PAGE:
Friday, October 23, 2009

Patterns

Yesterday, Adam and I traveled with some friends from church to the mountains in Virginia. We ate at a buffet restaurant, and then drove to the mountain home of one couple. They have such a peaceful spot, with calming views and clear skies and many porches. We sat and talked. And I took a walk.

I found some milkweed pods on the side of the road. I've always enjoyed these odd-shaped things and their downy contents, so I gently pulled one open. Here's what I found:
I know the image is fuzzy (sorry), but isn't that pattern beautiful? I ran my finger over it again and again. And I wondered immediately, why did God put the pattern of fish scales, inside a milkweed pod?

It's the same pattern. Now, the milkweed (if it had eyes) will never see a fish, and a fish will certainly never see the inside of the milkweed. So whoever put this pattern in both must have wanted a 3rd party -- me? -- to notice the design.

Well, I showed my milkweed to two friends also on a walk. I asked them what I reminded them of. One of them said, "an ear of corn."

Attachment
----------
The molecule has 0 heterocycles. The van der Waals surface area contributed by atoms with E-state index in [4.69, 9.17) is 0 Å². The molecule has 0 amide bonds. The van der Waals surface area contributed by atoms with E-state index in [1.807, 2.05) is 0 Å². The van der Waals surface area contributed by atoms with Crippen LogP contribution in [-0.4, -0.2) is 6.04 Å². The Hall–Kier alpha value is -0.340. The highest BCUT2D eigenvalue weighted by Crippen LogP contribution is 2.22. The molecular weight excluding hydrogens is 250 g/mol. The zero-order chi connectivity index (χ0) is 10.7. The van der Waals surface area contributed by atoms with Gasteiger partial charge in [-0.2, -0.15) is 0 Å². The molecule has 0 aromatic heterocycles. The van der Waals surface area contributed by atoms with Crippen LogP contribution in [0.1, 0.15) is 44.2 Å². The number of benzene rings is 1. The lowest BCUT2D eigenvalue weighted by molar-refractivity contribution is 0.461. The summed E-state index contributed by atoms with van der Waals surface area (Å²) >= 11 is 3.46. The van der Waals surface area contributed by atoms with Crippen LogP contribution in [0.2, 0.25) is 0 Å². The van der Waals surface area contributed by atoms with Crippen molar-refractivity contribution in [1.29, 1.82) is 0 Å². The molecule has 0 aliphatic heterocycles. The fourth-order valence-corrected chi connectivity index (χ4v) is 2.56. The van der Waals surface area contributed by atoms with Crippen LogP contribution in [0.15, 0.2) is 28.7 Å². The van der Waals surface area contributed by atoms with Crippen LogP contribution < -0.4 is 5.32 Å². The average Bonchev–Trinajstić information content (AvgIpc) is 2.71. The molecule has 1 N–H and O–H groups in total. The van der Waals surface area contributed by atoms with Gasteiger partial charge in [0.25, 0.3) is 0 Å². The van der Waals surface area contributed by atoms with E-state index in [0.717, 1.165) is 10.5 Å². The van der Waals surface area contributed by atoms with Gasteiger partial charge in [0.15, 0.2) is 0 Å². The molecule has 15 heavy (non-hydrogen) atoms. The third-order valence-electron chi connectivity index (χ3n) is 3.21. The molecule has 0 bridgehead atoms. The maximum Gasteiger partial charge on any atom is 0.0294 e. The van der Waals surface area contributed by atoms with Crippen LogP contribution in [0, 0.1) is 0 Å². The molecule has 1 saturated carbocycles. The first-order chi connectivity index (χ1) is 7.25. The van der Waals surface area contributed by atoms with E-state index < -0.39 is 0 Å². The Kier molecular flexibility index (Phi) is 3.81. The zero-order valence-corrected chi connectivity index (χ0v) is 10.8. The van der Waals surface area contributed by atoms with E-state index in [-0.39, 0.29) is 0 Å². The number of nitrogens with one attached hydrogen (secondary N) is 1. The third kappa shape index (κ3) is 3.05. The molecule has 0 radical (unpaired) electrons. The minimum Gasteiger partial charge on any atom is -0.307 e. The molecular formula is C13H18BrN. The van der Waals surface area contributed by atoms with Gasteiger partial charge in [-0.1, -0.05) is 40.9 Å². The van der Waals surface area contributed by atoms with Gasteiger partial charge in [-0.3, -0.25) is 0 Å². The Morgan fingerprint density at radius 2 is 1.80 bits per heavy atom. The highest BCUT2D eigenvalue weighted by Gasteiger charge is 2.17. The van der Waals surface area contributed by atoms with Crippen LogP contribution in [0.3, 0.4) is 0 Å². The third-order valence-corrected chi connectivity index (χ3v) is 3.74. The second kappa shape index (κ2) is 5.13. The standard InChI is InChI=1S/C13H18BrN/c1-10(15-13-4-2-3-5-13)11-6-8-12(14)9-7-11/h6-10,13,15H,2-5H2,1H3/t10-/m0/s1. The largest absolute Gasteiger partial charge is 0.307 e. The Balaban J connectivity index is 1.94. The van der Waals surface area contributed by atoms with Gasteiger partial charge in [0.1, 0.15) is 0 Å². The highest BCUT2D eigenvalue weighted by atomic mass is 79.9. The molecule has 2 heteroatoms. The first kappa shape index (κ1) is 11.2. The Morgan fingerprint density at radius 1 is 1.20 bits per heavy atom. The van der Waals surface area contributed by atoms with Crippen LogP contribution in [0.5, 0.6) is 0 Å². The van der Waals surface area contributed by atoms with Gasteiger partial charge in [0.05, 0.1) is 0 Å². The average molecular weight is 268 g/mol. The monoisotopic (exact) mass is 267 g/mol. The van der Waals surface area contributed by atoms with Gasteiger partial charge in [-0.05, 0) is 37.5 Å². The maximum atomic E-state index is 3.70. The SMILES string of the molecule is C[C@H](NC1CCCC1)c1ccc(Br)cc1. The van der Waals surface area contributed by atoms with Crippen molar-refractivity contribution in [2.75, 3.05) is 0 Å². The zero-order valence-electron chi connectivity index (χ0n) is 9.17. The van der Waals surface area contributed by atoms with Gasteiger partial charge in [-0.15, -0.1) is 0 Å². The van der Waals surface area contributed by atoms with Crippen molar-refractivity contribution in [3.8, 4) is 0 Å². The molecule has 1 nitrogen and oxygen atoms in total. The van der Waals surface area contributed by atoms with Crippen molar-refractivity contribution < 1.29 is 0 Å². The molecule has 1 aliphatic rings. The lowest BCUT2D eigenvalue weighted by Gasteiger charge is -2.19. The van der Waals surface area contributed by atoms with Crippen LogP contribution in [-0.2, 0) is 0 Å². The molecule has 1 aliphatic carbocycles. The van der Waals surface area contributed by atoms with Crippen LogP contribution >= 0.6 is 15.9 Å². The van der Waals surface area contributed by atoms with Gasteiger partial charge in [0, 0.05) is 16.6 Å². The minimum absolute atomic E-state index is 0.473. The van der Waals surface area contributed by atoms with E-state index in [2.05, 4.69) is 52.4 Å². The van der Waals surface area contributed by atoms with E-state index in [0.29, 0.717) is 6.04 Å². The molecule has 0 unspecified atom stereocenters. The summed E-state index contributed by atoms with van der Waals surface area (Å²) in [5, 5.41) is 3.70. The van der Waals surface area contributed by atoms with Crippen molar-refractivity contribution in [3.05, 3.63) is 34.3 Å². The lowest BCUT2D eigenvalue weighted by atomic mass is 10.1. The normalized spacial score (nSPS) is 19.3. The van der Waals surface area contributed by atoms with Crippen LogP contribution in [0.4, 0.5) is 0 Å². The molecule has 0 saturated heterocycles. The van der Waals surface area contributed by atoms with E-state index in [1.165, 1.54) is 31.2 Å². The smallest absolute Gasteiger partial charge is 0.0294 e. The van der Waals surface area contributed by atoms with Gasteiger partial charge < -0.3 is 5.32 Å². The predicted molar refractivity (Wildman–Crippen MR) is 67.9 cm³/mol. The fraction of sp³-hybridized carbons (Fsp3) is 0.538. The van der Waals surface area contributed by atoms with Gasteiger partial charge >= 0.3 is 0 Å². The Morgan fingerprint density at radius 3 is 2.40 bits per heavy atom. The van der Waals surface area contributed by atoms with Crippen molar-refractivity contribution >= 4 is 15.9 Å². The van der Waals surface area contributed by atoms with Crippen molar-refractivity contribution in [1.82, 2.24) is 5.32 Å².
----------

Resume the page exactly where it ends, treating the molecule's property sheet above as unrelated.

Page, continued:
What do you think? An ear of corn? Actually, the above photo is neither the corn nor the milkweed. It's a picture of fish scales.

I showed my milkweed pod to my husband, you know -- My Resident Brainiac. He said that actually there is a mathematical explanation for this pattern in all these locations, and it's found in many places in nature.

Uh huh. Here it is in a pine cone:

Look at a tighter cone, from the side.
Fuzzy again, but I hope you can see the overlapping sections.

A painter is known by his brush strokes. A composer is known by his stylistic effects. A writer can be recognized by his predictable turns of phrase. God, the real creator, has left his brush strokes on his creation for us to see. Spend some time noticing his patterns today.

4 comments:

  1. Oh, this is wonderful! I read your poem mentioning milkweed pods and I didn't know what they looked like, and afterward I came to this post and am quite charmed by them. Glory to God!

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  2. I'm thrilled by finding these patterns in God's natural world, GJ. It quickens my heart to see evidence of his mind.

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  3. Suzanne and I had this same conversation - about knowing an author by his work. God's wonders are breathtaking.

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  4. I'm watching birds from my window, the tiny winter birds, the swooping, darting, lively ones - chickadees, and titmice, and juncos and a blue nuthatch - and a few days ago a woodpecker with the loveliest crimson splash down the back of his head. There are also squirrels and the occasional chipmunk or rabbit or cat. But birds! How did God ever think of birds?

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